December 16, 2006

How to think about atonement

Atonement is one of those theoogical concepts that sits right at the heart of the Christian faith, but somehow it seems to be something that remains implicit in a lot of biblical and theological reflection. It seems easy to take for granted that Christ accomplished something, and we probably wed our assumption to a particular way of thinking about what Christ accomlished, though we may not be aware of it. It is clear upon reading the New Testament with atonement in mind that there are a lot of different images for understanding what it is that Christ accomplishes and how we understand it to be for us.

I have been doing quite a bit of thinking about how to understand this most important of topics. I first had to teach about it, and help my high schoolers understand what atonement means and the major ways it has been understood. I've also been doing some reading, starting with David Willis's Clues to the Nicene Creed. In that book, Willis voices what has become a common discontent in the penal substitutionary theory of atonement. The idea that God would demand satisfaction and would need appeasement raises some significant questions about God's character.

I've recently been reading Saving Power by Peter Schmiechen. He sets out to investigate the major theories of atonement, investiating each presentation and looking at a major proponent of each view. He echoes the problems pointed out by Willis about the penal substituationary theory, the view that many evangelical protestants seem to take for granted as the central way to understand the atonement, since the work of theologians like Charles Hodge and the Princeton school, who elevated and defended it. And I think some of the problems he carefully points out have some validity. At some other time I'll need to reflect further on the biblical background of the penal substitution theory, and how this gets translated into the usual presetation.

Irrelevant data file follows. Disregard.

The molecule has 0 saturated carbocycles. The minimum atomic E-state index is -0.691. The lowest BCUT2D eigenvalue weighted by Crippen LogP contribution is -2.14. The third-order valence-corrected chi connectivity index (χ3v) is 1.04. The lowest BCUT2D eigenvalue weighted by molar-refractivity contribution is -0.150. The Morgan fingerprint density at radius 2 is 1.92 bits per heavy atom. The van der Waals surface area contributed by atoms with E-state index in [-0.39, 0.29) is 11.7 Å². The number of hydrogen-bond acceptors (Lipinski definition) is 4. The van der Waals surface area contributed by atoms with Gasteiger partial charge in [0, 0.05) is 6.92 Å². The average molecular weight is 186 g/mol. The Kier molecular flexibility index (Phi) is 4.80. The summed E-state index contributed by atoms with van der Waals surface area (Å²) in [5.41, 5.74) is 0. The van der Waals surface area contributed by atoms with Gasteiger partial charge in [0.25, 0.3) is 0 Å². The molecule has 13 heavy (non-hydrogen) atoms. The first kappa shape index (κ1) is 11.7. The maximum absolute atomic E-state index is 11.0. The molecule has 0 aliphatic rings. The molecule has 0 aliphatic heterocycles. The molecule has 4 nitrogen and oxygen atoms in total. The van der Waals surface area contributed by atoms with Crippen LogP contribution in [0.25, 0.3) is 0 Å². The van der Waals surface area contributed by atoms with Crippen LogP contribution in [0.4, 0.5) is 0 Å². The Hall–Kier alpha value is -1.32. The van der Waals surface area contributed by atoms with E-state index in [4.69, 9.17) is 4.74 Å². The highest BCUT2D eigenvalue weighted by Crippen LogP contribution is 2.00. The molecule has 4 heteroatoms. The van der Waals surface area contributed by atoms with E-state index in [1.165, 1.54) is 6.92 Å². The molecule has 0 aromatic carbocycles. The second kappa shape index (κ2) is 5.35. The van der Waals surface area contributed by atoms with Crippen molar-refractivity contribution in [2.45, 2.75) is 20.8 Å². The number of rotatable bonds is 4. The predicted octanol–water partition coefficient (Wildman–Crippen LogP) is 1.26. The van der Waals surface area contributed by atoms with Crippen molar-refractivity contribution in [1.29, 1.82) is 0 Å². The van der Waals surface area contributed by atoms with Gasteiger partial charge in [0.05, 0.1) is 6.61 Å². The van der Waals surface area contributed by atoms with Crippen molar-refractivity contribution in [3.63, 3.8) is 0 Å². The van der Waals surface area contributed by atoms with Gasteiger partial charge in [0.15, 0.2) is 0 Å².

But what I think is of more value for the moment is noticing, though not for the first time, that there are an abundance of ways to understand the atonement. Schmiechen puts these views (he finds ten) into four major categories: Christ died for us; liberation from sin, death, and demonic powers; the purposes of God; and reconciliation. There are so many powerful ways to understand what God has done through Christ. In his New Testament Theology, I. Howard Marshall reflects on the fact that Jesus blood as an atoning sacrifice is almost absent as a theme from Luke and Acts. Now atonement certainly isn't absent, but that particuar image is in the background. That brings me to my current reading: Saving Power. I have been struck by the fact that there are a number of different ways to explore and explicate the meaning of what God did in Jesus Christ, and have further been constantly amazed at how none of the pictures seems complete without the others. If we are too focused only on the liberation in Christ, or only on the appeasment of God's wrath through Christ's sacrifice, we are missing so much of the inexpressible depth of God's love shown in Jesus Christ, and of the new life that Jesus brings to us. So there will be more thoughts to come on different approaches to atonement.

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